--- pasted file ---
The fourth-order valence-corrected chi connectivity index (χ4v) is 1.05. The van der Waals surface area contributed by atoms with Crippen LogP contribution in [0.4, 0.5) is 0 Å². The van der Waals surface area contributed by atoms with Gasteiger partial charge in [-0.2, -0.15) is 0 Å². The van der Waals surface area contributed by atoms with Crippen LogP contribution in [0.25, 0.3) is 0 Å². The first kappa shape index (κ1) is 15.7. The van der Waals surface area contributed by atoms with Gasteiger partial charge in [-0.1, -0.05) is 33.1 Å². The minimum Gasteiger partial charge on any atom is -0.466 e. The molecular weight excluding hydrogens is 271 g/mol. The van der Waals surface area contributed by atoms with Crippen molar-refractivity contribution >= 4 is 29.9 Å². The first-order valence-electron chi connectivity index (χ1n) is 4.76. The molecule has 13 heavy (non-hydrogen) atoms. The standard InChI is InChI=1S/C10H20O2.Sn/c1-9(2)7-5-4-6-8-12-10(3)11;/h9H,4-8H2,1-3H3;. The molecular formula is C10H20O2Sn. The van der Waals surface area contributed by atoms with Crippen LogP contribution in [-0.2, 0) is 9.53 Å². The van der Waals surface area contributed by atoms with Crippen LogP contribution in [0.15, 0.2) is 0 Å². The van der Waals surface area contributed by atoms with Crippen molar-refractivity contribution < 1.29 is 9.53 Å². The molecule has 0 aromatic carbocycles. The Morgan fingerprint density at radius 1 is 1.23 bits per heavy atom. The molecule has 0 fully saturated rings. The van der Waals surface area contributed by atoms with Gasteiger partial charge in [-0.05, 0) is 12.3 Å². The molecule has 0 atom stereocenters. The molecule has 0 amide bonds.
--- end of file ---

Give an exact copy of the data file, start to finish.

The fourth-order valence-corrected chi connectivity index (χ4v) is 1.05. The van der Waals surface area contributed by atoms with Crippen LogP contribution in [0.4, 0.5) is 0 Å². The van der Waals surface area contributed by atoms with Gasteiger partial charge in [-0.2, -0.15) is 0 Å². The van der Waals surface area contributed by atoms with Crippen LogP contribution in [0.25, 0.3) is 0 Å². The first kappa shape index (κ1) is 15.7. The van der Waals surface area contributed by atoms with Gasteiger partial charge in [-0.1, -0.05) is 33.1 Å². The minimum Gasteiger partial charge on any atom is -0.466 e. The molecular weight excluding hydrogens is 271 g/mol. The van der Waals surface area contributed by atoms with Crippen molar-refractivity contribution >= 4 is 29.9 Å². The first-order valence-electron chi connectivity index (χ1n) is 4.76. The molecule has 13 heavy (non-hydrogen) atoms. The standard InChI is InChI=1S/C10H20O2.Sn/c1-9(2)7-5-4-6-8-12-10(3)11;/h9H,4-8H2,1-3H3;. The molecular formula is C10H20O2Sn. The van der Waals surface area contributed by atoms with Crippen LogP contribution in [-0.2, 0) is 9.53 Å². The van der Waals surface area contributed by atoms with Crippen LogP contribution in [0.15, 0.2) is 0 Å². The van der Waals surface area contributed by atoms with Crippen molar-refractivity contribution < 1.29 is 9.53 Å². The molecule has 0 aromatic carbocycles. The Morgan fingerprint density at radius 1 is 1.23 bits per heavy atom. The molecule has 0 fully saturated rings. The van der Waals surface area contributed by atoms with Gasteiger partial charge in [-0.05, 0) is 12.3 Å². The molecule has 0 atom stereocenters. The molecule has 0 amide bonds.